This is a show that, try as I might, I can’t seem to get over. I love it so much that this is real. Another Glen A. Larson joint, this one focused on an international playboy named Jonathan Chase (Simon MacCorkindale), who spent years tucked away in the darkest parts of the world learning a very particular set of skills. It sounds a bit like the set up to Batman, but instead of becoming a ninja crime fighter, Chase learned, through mysticism and shamanism and other things that make Westerners go, “Ooh, foreign!” Best of all, Chase mastered the art of transforming into different animals, specifically a panther, a falcon, and some kind of a snake. It’s ridiculous. And my favorite part of the whole thing is the exceedingly long opening titles, which run through a whole theme song before William Conrad pops in with his narration. Listen to the narration; it’s legitimately the best. This show only lasted eight episodes.
The Secret Service (1969)
I’m a massive fan of Gerry Anderson, whose pioneering “Supermarionation” technique of using large scale marionettes and model sets gave us cracking shows like Stingray, Thunderbirds, and Captain Scarlet and the Mysterons. By 1969, Anderson wanted to branch out to live action TV, but the prohibitive cost of the move meant he had to hedge his bets by the end of the ’60s. This gave us this bizarre curio which featured comedian Stanley Unwin—credited as Father Stanley Unwin—playing a version of himself that was part of a covert operation called BISHOP, which put clergymen in spying situations. The Secret Service armed Father Unwin with technological innovations like the “Minimiser,” which could shrink him down into a puppet for such missions. Alternating between live action and marionettes was weird, but placing them side by side was weirder. And by this point, the marionettes were hyper-realistic, so we just basically got a show with creepy puppet replica people for no reason. The Secret Service lasted 13 episodes.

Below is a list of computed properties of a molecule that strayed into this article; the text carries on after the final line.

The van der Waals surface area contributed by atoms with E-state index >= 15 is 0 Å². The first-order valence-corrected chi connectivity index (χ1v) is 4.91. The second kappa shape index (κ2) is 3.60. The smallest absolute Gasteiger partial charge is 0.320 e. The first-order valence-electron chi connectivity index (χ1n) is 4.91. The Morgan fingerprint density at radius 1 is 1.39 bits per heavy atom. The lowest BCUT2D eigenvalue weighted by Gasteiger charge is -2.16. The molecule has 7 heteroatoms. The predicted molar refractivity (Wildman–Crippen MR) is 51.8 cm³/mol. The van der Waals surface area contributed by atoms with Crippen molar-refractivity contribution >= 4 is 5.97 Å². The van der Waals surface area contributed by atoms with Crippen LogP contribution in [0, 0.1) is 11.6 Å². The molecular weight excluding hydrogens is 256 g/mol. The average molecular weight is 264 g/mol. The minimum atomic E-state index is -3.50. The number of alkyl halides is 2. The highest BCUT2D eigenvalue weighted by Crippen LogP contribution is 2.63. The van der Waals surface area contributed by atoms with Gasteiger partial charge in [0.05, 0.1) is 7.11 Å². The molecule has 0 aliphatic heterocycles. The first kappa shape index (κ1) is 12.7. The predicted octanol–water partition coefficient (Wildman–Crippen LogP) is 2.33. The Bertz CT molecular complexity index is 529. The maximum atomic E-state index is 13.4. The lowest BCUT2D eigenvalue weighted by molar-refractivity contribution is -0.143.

There you have it—seven of my favorite weird-as-hell TV shows that I’m still baffled were real things. Tell me some of yours below!
Image: 20th Century Fox Television
Kyle Anderson is the Weekend Editor and a film and TV critic for Nerdist.com. Follow him on Twitter!